3. A process according to claim 1 or 2, wherein the catalyst layer has a concentration of component metal of 5 to 40% by weight, and the catalytically inactive component is removed from the catalyst layer.
4. A process according to claim 1 or 2, wherein the catalyst layer is concentrated to a concentration of component metal of 5 to 40% by weight at not more than 100° C., and the catalytically inactive component is removed from the catalyst layer.
5. A process according to claim 1 or 2, wherein the catalyst layer is kept at -120° C. to 50° C., thereby settling or depositing the catalytically inactive component as the second heavy liquid phase or the solid, and the second heavy liquid phase or the solid is removed from the catalyst layer.
6. A process according to claim 1, wherein the catalyst layer is separated into a second light liquid phase and said second heavy liquid phase, said second heavy liquid phase is kept at -120° C. to 30° C., thereby depositing a solid containing the catalytically inactive component, the solid is removed therefrom, and the resulting mother liquor containing the remaining catalytically active component and said second light, liquid phase containing the catalytically active component are reused.
7. A process according to claim 1, wherein the catalyst layer is separated into a second light liquid phase and said second heavy liquid phase by gradually lowering the temperature thereof, thereby cooling the catalyst layer, a solid containing the catalytically inactive component is deposited in said second heavy liquid phase by further gradually lowering the temperature, thereby cooling the heavy liquid phase, the solid is removed therefrom, and the resulting mother liquor containing the remaining catalytically active component and the second light liquid phase containing the catalytically active component are reused.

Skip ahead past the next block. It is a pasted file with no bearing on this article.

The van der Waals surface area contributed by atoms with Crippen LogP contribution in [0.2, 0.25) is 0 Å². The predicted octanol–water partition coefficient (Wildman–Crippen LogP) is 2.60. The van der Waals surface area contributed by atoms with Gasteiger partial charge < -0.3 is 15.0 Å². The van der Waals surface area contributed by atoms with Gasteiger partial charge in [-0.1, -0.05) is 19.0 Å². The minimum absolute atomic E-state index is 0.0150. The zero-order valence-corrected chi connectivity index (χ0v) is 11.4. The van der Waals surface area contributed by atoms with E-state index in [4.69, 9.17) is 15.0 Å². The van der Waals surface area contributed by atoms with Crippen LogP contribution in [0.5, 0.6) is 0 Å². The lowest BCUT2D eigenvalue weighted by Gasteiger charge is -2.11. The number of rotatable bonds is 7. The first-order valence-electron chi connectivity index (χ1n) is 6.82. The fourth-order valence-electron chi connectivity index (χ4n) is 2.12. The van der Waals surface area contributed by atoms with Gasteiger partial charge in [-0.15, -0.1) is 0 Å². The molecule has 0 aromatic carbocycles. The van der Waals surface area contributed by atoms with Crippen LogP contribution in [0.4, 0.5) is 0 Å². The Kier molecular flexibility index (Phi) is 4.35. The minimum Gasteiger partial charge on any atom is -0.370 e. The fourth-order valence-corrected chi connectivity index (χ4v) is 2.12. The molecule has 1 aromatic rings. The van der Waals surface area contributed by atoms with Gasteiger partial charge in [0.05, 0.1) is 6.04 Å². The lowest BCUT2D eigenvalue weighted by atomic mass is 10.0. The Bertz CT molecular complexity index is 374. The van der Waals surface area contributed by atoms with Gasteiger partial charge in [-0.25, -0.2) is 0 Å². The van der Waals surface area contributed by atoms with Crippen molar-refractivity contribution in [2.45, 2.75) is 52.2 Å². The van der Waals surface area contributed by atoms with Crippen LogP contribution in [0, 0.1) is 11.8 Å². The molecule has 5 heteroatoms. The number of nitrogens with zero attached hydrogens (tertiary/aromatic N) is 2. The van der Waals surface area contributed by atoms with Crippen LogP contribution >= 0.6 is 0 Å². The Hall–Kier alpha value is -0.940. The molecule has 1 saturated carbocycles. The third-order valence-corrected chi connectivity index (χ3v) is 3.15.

8. A process according to claim 7, wherein the cooling temperature for separating the catalyst layer into the second light liquid phase and the second heavy liquid phase is about -20° C., and the cooling temperature for starting the deposition of the solid in the second heavy liquid phase is about -65° C.
9. A process according to claim 1 or 2, wherein the catalyst layer is left standing while keeping the catalyst layer at a desired specific temperature, thereby separating the catalytically inactive component.
10. A process for converting a hydrocarbon by using a fluorine compound represented by the general formula Z+ MF6 -, wherein Z is a hydrogen atom or a hydrocarbon group, and M is a niobium atom, an antimony atom or a tantalum atom, as a catalyst, which comprises removing sludge formed during the conversion of the hydrocarbon from the reaction product solution to thereby remove inactive component of the catalyst, and thereafter separating the resulting mother liquor into a hydrocarbon layer and a catalyst layer and reusing the catalyst layer.
11. A process according to claim 1, 2 or 10, wherein the raw material hydrocarbon is straight chain or branched paraffinic hydrocarbon having 1 to 8 carbon atoms, or naphthenic hydrocarbon having 3 to 8 carbon atoms.
12. A process according to claim 1, 2 or 10, wherein the conversion of hydrocarbon is isomerization, polymerization, dehydrogenation or hydrogenation of hydrocarbon.